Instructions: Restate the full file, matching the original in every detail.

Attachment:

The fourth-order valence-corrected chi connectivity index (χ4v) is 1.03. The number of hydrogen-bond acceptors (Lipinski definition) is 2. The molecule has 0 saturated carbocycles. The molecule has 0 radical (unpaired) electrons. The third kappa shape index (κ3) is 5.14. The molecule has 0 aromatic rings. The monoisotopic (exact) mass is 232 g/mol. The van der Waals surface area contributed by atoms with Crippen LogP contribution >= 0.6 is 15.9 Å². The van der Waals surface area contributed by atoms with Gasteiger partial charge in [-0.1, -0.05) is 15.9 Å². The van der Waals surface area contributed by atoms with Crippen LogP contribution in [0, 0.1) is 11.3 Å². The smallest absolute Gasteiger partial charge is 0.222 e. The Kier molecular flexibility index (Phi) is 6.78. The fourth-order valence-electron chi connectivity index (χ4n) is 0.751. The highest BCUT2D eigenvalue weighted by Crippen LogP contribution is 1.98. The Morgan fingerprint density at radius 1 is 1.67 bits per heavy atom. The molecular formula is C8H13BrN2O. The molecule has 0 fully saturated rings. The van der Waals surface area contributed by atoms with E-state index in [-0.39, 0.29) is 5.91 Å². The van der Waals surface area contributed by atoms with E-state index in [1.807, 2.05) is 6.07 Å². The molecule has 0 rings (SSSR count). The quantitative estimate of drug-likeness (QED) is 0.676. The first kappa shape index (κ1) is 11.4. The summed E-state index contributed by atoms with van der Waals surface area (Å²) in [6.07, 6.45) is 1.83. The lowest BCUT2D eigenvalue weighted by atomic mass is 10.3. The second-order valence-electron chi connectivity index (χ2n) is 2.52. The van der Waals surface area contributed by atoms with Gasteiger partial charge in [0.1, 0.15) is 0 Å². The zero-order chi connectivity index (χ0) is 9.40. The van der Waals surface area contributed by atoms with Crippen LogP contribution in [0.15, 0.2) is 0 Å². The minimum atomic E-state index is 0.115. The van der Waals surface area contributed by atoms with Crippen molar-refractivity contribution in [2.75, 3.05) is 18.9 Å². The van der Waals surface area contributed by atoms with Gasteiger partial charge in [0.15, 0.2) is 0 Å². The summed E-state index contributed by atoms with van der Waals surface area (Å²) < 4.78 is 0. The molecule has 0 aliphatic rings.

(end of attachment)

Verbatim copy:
The fourth-order valence-corrected chi connectivity index (χ4v) is 1.03. The number of hydrogen-bond acceptors (Lipinski definition) is 2. The molecule has 0 saturated carbocycles. The molecule has 0 radical (unpaired) electrons. The third kappa shape index (κ3) is 5.14. The molecule has 0 aromatic rings. The monoisotopic (exact) mass is 232 g/mol. The van der Waals surface area contributed by atoms with Crippen LogP contribution >= 0.6 is 15.9 Å². The van der Waals surface area contributed by atoms with Gasteiger partial charge in [-0.1, -0.05) is 15.9 Å². The van der Waals surface area contributed by atoms with Crippen LogP contribution in [0, 0.1) is 11.3 Å². The smallest absolute Gasteiger partial charge is 0.222 e. The Kier molecular flexibility index (Phi) is 6.78. The fourth-order valence-electron chi connectivity index (χ4n) is 0.751. The highest BCUT2D eigenvalue weighted by Crippen LogP contribution is 1.98. The Morgan fingerprint density at radius 1 is 1.67 bits per heavy atom. The molecular formula is C8H13BrN2O. The molecule has 0 fully saturated rings. The van der Waals surface area contributed by atoms with E-state index in [-0.39, 0.29) is 5.91 Å². The van der Waals surface area contributed by atoms with E-state index in [1.807, 2.05) is 6.07 Å². The molecule has 0 rings (SSSR count). The quantitative estimate of drug-likeness (QED) is 0.676. The first kappa shape index (κ1) is 11.4. The summed E-state index contributed by atoms with van der Waals surface area (Å²) in [6.07, 6.45) is 1.83. The lowest BCUT2D eigenvalue weighted by atomic mass is 10.3. The second-order valence-electron chi connectivity index (χ2n) is 2.52. The van der Waals surface area contributed by atoms with Gasteiger partial charge in [0.1, 0.15) is 0 Å². The zero-order chi connectivity index (χ0) is 9.40. The van der Waals surface area contributed by atoms with Crippen LogP contribution in [0.15, 0.2) is 0 Å². The minimum atomic E-state index is 0.115. The van der Waals surface area contributed by atoms with Crippen molar-refractivity contribution in [2.75, 3.05) is 18.9 Å². The van der Waals surface area contributed by atoms with Gasteiger partial charge in [0.15, 0.2) is 0 Å². The summed E-state index contributed by atoms with van der Waals surface area (Å²) < 4.78 is 0. The molecule has 0 aliphatic rings.